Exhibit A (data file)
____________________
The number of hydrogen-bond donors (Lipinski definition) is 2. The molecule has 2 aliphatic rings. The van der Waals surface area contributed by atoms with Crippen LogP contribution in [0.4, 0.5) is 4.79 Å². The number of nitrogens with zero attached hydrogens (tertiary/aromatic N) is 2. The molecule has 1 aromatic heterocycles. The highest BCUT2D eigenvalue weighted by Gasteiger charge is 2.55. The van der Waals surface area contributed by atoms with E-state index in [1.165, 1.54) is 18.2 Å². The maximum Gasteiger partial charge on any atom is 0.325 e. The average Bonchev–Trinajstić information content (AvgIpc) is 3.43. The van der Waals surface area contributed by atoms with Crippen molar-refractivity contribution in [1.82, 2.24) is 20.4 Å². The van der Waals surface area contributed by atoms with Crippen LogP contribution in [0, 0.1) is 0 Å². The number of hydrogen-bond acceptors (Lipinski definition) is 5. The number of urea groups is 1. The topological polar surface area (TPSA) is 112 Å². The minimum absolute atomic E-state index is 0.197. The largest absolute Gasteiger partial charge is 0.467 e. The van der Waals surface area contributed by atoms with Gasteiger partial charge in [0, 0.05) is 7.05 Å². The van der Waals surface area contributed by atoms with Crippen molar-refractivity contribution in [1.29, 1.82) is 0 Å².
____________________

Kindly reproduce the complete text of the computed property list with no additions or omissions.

The number of hydrogen-bond donors (Lipinski definition) is 2. The molecule has 2 aliphatic rings. The van der Waals surface area contributed by atoms with Crippen LogP contribution in [0.4, 0.5) is 4.79 Å². The number of nitrogens with zero attached hydrogens (tertiary/aromatic N) is 2. The molecule has 1 aromatic heterocycles. The highest BCUT2D eigenvalue weighted by Gasteiger charge is 2.55. The van der Waals surface area contributed by atoms with E-state index in [1.165, 1.54) is 18.2 Å². The maximum Gasteiger partial charge on any atom is 0.325 e. The average Bonchev–Trinajstić information content (AvgIpc) is 3.43. The van der Waals surface area contributed by atoms with Crippen molar-refractivity contribution in [1.82, 2.24) is 20.4 Å². The van der Waals surface area contributed by atoms with Crippen LogP contribution in [0, 0.1) is 0 Å². The number of hydrogen-bond acceptors (Lipinski definition) is 5. The number of urea groups is 1. The topological polar surface area (TPSA) is 112 Å². The minimum absolute atomic E-state index is 0.197. The largest absolute Gasteiger partial charge is 0.467 e. The van der Waals surface area contributed by atoms with Gasteiger partial charge in [0, 0.05) is 7.05 Å². The van der Waals surface area contributed by atoms with Crippen molar-refractivity contribution in [1.29, 1.82) is 0 Å².